Preparing Your Kids for Respite Care
Respite care can be a great support for foster parents, especially treatment foster parents, especially when the kids have a good experience. Because foster kids have experienced abrupt removals from their own home and/or other foster homes, going to a new place may cause a lot of anxiety. Advance planning and conversations can help ease the anxiety and help you have more peace of mind so you can take care of yourself while your kids are in respite care.
Foster parents know that transitions and new environments can be hard for kids in care. Children need to know that the respite care will be temporary. Let them know when the respite care will be and how long they will be there. Because many foster children have trouble trusting adults, you may need to have several conversations about it to reassure them that their stay will be temporary and that they will be coming back to your home.
It is important to make sure your respite providers have detailed information about the kids and their needs, but it is also important to have some information about the respite providers and their home so you can talk to your kids about it. Knowing where they are going and who will be taking care of them can help ease children’s fears. It can also help you feel more comfortable leaving your kids there!
In an ideal situation, you could visit the respite provider’s home a week or two before the respite placement. This is especially important if it will be a long stay or if a child is particularly anxious about going to a new place. A visit allows your children meet the respite provider(s) and other children in their home and to see the house ahead of time while you are there with them.
We recently had two boys come to our home for respite care for almost two weeks. A week-and-a-half before they were coming to stay they visited our house for dinner with their foster mother. We made up the beds with colorful superhero sheets and put some toys and books on the shelves in the bedroom. We gave them a tour of the house and showed them where they would be staying. The boys immediately ran into the room, explored the toys, and each chose their bed. They also had a chance to hang out after dinner and play in our playroom with our little guy. Seeing the room and playing in the playroom actually made them a little bit excited to come stay with us.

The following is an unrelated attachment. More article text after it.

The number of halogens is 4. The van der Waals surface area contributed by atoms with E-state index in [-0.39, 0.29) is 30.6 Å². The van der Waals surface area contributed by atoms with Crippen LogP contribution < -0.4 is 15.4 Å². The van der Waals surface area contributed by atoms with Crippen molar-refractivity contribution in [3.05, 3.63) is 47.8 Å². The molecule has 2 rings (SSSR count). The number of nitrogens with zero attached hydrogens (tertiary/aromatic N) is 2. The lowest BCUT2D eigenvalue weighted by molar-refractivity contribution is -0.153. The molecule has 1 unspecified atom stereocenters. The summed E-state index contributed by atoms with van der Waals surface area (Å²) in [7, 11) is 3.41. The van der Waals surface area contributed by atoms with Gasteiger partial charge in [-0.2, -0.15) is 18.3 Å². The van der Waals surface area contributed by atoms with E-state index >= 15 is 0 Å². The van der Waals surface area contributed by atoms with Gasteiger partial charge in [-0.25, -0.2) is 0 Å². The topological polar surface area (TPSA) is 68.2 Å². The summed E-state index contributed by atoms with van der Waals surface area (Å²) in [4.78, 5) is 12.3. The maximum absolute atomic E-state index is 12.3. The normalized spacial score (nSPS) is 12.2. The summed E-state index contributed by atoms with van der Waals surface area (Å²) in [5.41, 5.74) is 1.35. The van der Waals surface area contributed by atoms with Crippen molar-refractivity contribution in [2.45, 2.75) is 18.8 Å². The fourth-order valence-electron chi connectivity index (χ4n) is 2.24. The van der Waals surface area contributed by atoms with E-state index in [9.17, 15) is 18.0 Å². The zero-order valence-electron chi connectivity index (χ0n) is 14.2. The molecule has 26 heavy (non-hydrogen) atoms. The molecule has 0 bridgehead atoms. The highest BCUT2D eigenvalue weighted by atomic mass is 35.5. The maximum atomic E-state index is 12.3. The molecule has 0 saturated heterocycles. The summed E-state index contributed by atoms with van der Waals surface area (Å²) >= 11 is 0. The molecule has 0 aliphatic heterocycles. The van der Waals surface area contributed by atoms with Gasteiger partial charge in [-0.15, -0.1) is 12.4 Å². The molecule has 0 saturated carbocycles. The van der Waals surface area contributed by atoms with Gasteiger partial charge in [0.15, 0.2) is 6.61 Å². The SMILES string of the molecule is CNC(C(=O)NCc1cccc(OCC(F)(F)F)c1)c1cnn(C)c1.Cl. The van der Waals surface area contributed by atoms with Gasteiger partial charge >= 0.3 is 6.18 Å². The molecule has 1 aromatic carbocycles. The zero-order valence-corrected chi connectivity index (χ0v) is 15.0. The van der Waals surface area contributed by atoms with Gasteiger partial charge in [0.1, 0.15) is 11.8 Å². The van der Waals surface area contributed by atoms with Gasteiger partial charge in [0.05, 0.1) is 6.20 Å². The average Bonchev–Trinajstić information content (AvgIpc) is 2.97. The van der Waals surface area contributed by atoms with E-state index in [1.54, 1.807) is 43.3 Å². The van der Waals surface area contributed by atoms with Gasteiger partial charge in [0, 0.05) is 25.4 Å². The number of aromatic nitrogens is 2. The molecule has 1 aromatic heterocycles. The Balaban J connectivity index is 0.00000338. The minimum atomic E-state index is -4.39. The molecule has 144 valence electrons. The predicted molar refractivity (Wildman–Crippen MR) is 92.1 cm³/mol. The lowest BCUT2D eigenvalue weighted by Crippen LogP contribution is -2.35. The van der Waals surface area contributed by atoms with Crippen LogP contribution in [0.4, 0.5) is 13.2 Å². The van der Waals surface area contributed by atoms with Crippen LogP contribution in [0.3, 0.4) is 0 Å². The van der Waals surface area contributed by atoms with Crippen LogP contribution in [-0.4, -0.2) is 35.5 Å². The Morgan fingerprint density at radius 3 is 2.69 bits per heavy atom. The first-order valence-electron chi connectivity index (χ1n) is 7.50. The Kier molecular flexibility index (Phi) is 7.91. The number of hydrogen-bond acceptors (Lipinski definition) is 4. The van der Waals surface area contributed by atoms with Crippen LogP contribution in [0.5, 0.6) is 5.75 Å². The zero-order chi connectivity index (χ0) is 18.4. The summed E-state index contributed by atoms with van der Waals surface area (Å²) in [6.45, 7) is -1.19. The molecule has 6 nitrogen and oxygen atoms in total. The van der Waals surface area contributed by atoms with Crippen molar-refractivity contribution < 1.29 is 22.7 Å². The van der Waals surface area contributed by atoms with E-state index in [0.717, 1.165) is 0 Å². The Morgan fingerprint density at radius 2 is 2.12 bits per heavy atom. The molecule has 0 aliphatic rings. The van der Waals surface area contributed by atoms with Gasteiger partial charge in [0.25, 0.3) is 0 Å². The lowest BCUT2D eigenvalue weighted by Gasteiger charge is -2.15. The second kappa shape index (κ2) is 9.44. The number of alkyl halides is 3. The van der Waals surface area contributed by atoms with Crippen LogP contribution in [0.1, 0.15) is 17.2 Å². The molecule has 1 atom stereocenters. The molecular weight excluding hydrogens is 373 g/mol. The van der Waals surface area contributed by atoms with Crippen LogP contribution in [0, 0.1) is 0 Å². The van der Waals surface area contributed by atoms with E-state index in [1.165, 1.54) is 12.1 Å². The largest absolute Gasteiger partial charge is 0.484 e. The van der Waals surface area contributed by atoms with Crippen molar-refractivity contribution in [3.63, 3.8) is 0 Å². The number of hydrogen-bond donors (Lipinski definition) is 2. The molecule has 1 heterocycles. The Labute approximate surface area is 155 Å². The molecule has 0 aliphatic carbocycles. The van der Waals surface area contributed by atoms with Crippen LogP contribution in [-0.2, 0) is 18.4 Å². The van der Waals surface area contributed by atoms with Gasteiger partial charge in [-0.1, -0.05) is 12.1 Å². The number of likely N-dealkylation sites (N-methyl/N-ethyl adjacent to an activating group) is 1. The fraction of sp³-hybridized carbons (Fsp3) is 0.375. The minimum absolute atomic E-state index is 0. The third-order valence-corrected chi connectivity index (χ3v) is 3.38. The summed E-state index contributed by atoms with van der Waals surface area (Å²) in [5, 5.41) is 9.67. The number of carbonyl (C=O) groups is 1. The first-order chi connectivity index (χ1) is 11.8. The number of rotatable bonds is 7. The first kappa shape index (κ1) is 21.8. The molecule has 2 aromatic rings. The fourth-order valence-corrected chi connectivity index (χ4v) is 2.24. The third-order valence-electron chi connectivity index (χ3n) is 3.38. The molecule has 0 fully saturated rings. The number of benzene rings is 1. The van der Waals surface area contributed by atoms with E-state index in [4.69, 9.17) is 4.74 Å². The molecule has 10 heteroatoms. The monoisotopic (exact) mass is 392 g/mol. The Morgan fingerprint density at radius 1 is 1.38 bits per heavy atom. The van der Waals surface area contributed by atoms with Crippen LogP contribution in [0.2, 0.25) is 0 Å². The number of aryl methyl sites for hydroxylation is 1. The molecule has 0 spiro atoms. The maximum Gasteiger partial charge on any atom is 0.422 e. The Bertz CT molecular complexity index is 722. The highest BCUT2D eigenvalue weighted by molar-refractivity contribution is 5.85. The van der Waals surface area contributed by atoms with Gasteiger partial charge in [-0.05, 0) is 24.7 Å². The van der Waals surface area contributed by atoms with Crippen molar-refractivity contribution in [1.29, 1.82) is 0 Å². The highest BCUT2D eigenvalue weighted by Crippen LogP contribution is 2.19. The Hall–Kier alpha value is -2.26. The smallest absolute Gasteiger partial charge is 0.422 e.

You can let the respite provider know the kids’ favorite meals so they can make something the kids will definitely like for their first meal in the new place, especially if your children have issues with food. Familiar foods can help a child feel more at ease in a new place. You could even send them with a special snack or dessert (store-bought, no need to make a big effort!) to eat and share with any kids there too.
When you are away, try to set up times to video chat or talk on the phone with the kids. This is especially helpful for long respite placements. Knowing that they will still be able to see and/or talk to you while they are in a new place helps the kids when they miss you. It also provides the opportunity to reassure them that you are coming back.
Preparing your children well for a respite placement makes things go more smoothly for everyone and can even make it a fun experience for the kids.